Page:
Here's a little quick sketch that I did of a pontificating fellow.
It was done in with an ebony pencil with plain copy paper.
Never underestimate the power of copy paper for pencil drawings...it's a great drawing surface for a couple of dollars per ream!
If you've noticed, I haven't posted a whole lot of cleaned up drawings in the past. The reason is simple; there's a power to the ruff sketch that comes right out of the imagination onto a clean sheet of paper. There's going to be a bunch of imperfections, but the power of the lines and the raw attitude of the pose makes it much more interesting to me than a labored over clean up. Besides, I can rough out a pose like this in a minute or two whereas a clean up will take me much much longer to lock down.
Bottomline, I'm able to post quick sketches much more frequently.
To this day, I learn a whole lot from rough drawings. It's almost like you can see how the artist approached the sketch. There's something about a really great ruff sketch that gets me totally enthused. The vitality of the drawing really takes over and makes the thing alive!
Now don't get me wrong...a really well done finished drawing can also be terrific...with the emphasis on 'can be'. But the truth is, some clean ups are merely adequate, and lose all the flavor of the original rough drawing because the rough is traced.
A direct tracing with a clean sheet of paper over the original almost always loses something in the process. Unless you have a master artist doing the clean ups!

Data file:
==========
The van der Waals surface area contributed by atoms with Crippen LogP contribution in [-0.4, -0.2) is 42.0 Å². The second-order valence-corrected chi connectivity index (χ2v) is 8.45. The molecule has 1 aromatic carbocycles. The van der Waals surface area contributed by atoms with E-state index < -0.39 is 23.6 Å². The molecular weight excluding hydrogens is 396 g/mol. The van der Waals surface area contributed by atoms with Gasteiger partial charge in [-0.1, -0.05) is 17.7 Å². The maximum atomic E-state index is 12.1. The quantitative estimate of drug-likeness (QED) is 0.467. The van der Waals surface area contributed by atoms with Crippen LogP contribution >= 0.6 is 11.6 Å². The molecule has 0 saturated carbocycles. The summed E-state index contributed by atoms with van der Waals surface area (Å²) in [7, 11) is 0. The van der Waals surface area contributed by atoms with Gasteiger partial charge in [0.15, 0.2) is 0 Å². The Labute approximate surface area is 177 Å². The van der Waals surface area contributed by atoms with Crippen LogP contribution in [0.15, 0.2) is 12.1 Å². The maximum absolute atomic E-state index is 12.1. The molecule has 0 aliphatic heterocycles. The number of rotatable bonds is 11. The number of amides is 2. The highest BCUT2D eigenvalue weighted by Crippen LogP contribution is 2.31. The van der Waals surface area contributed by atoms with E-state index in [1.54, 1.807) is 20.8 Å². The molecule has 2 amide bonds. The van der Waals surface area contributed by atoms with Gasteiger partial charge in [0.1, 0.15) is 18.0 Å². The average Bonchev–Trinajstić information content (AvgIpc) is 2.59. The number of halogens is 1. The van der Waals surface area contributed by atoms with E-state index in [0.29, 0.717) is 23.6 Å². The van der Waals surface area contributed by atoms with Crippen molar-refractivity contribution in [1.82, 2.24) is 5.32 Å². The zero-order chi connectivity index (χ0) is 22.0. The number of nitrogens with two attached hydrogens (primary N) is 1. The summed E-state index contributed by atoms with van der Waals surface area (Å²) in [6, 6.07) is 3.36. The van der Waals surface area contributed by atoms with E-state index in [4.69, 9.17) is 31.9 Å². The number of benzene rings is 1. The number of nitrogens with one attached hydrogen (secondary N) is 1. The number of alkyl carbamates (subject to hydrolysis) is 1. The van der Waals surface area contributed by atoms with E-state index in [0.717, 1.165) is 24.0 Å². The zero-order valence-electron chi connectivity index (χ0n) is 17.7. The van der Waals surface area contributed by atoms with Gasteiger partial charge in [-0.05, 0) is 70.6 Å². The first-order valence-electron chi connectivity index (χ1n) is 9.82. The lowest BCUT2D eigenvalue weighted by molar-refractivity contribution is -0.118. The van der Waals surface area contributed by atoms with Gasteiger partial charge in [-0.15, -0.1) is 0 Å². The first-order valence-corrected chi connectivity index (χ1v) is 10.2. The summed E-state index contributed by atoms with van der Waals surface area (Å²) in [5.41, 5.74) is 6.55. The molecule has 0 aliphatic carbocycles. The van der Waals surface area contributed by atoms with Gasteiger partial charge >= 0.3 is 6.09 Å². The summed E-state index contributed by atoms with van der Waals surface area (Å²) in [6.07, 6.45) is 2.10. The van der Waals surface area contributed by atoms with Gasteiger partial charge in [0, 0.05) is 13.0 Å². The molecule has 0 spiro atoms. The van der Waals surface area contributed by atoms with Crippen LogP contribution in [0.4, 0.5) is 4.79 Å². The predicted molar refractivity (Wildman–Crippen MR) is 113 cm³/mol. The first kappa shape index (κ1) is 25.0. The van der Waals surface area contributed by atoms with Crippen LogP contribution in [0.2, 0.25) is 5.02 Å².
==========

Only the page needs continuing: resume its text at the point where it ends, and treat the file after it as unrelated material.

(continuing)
When a great clean up artist is at work, he or she enhances the original rough by redrawing it, trying to plus the original.
I've worked with a few clean up artists over the years and some of them should have been animating because they were just that good. But they preferred working in the trenches because they did their jobs well and didn't have to worry about producing 7 feet of quality animation in a week. Thank god that we had these people content in their jobs because they made the character animators look sensational!
Anyway, getting back to the rough drawing above, a friend commented to me that this drawing wasn't all that rough. His point was that most of the detail was there and locked down in single lines.
Well, I've done ruffs that resemble lollipops with scribbles for legs and I've done drawings that have many of the elements close to locked down. But even with a drawing that appears to be close to done, there's still things that I would like to add or change before I finalize it.
OH by the way, I did this drawing today...not in 01 as I mistakenly scribbled on the bottom.